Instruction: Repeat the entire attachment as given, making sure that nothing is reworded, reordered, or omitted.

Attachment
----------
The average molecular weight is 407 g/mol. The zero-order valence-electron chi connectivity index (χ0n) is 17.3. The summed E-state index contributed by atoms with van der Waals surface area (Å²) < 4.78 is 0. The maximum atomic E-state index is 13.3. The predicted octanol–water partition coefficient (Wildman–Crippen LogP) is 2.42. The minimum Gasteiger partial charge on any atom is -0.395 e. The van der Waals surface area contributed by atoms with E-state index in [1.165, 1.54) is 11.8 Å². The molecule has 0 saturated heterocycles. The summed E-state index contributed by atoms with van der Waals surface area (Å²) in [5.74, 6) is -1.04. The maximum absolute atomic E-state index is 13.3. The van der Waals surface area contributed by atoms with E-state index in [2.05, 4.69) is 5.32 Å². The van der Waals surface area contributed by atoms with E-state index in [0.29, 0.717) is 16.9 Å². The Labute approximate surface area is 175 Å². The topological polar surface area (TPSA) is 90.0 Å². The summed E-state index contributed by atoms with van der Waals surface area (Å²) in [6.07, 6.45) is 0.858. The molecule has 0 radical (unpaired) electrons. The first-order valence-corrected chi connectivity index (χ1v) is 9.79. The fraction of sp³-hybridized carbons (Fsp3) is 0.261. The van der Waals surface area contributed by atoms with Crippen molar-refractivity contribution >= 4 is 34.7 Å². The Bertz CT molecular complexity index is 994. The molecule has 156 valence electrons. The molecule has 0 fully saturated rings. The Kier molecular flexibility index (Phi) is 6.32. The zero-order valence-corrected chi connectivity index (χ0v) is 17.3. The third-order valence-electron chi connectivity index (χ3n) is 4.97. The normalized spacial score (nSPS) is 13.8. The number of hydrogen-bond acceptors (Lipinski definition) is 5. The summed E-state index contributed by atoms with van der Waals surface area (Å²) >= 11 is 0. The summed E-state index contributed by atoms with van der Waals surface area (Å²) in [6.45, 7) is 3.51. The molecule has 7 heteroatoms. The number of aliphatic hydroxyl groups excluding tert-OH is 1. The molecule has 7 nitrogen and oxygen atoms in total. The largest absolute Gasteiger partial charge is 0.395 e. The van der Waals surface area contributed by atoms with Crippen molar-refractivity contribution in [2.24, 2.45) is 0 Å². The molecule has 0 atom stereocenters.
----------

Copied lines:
The average molecular weight is 407 g/mol. The zero-order valence-electron chi connectivity index (χ0n) is 17.3. The summed E-state index contributed by atoms with van der Waals surface area (Å²) < 4.78 is 0. The maximum atomic E-state index is 13.3. The predicted octanol–water partition coefficient (Wildman–Crippen LogP) is 2.42. The minimum Gasteiger partial charge on any atom is -0.395 e. The van der Waals surface area contributed by atoms with E-state index in [1.165, 1.54) is 11.8 Å². The molecule has 0 saturated heterocycles. The summed E-state index contributed by atoms with van der Waals surface area (Å²) in [5.74, 6) is -1.04. The maximum absolute atomic E-state index is 13.3. The van der Waals surface area contributed by atoms with E-state index in [2.05, 4.69) is 5.32 Å². The van der Waals surface area contributed by atoms with E-state index in [0.29, 0.717) is 16.9 Å². The Labute approximate surface area is 175 Å². The topological polar surface area (TPSA) is 90.0 Å². The summed E-state index contributed by atoms with van der Waals surface area (Å²) in [6.07, 6.45) is 0.858. The molecule has 0 radical (unpaired) electrons. The first-order valence-corrected chi connectivity index (χ1v) is 9.79. The fraction of sp³-hybridized carbons (Fsp3) is 0.261. The van der Waals surface area contributed by atoms with Crippen molar-refractivity contribution >= 4 is 34.7 Å². The Bertz CT molecular complexity index is 994. The molecule has 156 valence electrons. The molecule has 0 fully saturated rings. The Kier molecular flexibility index (Phi) is 6.32. The zero-order valence-corrected chi connectivity index (χ0v) is 17.3. The third-order valence-electron chi connectivity index (χ3n) is 4.97. The normalized spacial score (nSPS) is 13.8. The number of hydrogen-bond acceptors (Lipinski definition) is 5. The summed E-state index contributed by atoms with van der Waals surface area (Å²) >= 11 is 0. The summed E-state index contributed by atoms with van der Waals surface area (Å²) in [6.45, 7) is 3.51. The molecule has 7 heteroatoms. The number of aliphatic hydroxyl groups excluding tert-OH is 1. The molecule has 7 nitrogen and oxygen atoms in total. The largest absolute Gasteiger partial charge is 0.395 e. The van der Waals surface area contributed by atoms with Crippen molar-refractivity contribution in [2.24, 2.45) is 0 Å². The molecule has 0 atom stereocenters.